"The WSPA would be happy to provide advice on appropriate facilities and training for humane slaughter, if required, to help protect animals from needless suffering."

Equine Canada, the country's governing body for equestrianism, said it was notified of the material on March 30.

"While recognising that no aspect of these allegations is confirmed, Equine Canada immediately contacted the CFIA.

"Equine Canada has been assured that the CFIA takes allegations of abuse very seriously and that their officials are investigating this case.

"The CFIA has further assured Equine Canada that their routine surveillance indicates that most producers, transporters and processers in this sector are committed to treating the horses in their care humanely.

"In those rare cases when abuse is determined, the CFIA has a range of enforcement options at their command."

Equine Canada said it will monitor the proceedings and provide an update when findings are available.

The Humane Society of the United States said the footage further demonstrates what it has documented for years about horse slaughter: "Foreign-owned horse slaughterhouses have set up shop just over the border, and US horses will continue to suffer both during long-distance shipping and then during a gruesome butchering process - all for the culinary whims of foreign gourmands."

The society noted that some horses in the footage bear tags from the US Department of Agriculture, indicating animals shown in the video originated in the US.

"Every day while Congress delays, 'killer buyers' are transporting American horses to Canada and Mexico, and there the animals are meeting an awful demise, often after a painful and harrowing journey," said Wayne Pacelle, the society's president and chief executive.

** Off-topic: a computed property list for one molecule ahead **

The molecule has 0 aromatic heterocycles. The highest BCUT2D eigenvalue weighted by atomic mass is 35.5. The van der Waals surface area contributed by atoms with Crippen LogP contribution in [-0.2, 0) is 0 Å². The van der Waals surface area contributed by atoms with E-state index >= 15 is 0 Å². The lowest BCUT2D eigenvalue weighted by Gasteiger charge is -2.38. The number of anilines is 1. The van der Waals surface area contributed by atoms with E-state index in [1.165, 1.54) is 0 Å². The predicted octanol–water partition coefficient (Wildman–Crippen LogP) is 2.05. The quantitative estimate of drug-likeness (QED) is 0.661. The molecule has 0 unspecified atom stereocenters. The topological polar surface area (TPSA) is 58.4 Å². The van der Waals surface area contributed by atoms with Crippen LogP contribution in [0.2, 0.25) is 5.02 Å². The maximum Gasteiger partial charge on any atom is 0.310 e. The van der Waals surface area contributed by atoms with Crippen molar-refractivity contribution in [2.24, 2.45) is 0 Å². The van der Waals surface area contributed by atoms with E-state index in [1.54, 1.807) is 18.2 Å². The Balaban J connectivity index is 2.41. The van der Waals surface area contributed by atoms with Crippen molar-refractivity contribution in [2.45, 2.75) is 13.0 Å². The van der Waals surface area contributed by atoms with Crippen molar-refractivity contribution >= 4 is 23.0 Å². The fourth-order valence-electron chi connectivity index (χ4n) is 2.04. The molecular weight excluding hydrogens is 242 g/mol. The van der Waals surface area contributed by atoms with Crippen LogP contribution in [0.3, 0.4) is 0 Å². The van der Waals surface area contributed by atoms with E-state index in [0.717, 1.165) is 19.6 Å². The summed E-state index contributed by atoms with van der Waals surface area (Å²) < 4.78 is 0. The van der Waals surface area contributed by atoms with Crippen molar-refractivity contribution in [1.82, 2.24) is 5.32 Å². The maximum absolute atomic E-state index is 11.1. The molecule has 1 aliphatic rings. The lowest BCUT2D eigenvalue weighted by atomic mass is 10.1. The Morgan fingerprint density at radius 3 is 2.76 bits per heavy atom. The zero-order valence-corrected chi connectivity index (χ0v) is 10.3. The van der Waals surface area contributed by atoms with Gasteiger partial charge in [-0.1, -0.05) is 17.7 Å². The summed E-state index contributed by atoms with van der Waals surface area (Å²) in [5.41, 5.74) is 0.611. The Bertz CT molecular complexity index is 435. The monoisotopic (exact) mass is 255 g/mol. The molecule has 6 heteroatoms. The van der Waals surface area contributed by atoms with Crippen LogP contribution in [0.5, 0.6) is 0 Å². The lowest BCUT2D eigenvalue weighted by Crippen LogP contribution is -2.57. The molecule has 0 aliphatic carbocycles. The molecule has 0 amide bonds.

Pacelle said cruelty in the industry will end only when the Congress passes the Prevention of Equine Cruelty Act.

He said about 100,000 US horses are purchased by "kill buyers" at auctions across the US annually, to be transported to slaughter plants in Canada and Mexico.

"Despite Canada's regulations and inspection standards for plants that process horses, this investigation shows how ineffective they are at preventing suffering."

Nicholas Dodman, a noted veterinary behaviorist, a founding member of Veterinarians for Equine Welfare, and Tufts University School of Veterinary Medicine professor, reviewed the videos for the society, labelling one of the plants an equine house of horror.

"Horses kicking after they have been shot, sinking down and rising up; sometimes periods of struggling or paddling before a second or third shot has to be administered.

"This atrocity goes against all veterinary guidelines for humane euthanasia. Terror and suffering is the rule at this equine house of horrors ... and all in the name of the gourmet meat market."

The society urged federal lawmakers to pass legislation to prevent US horses being exported for laughter for human consumption.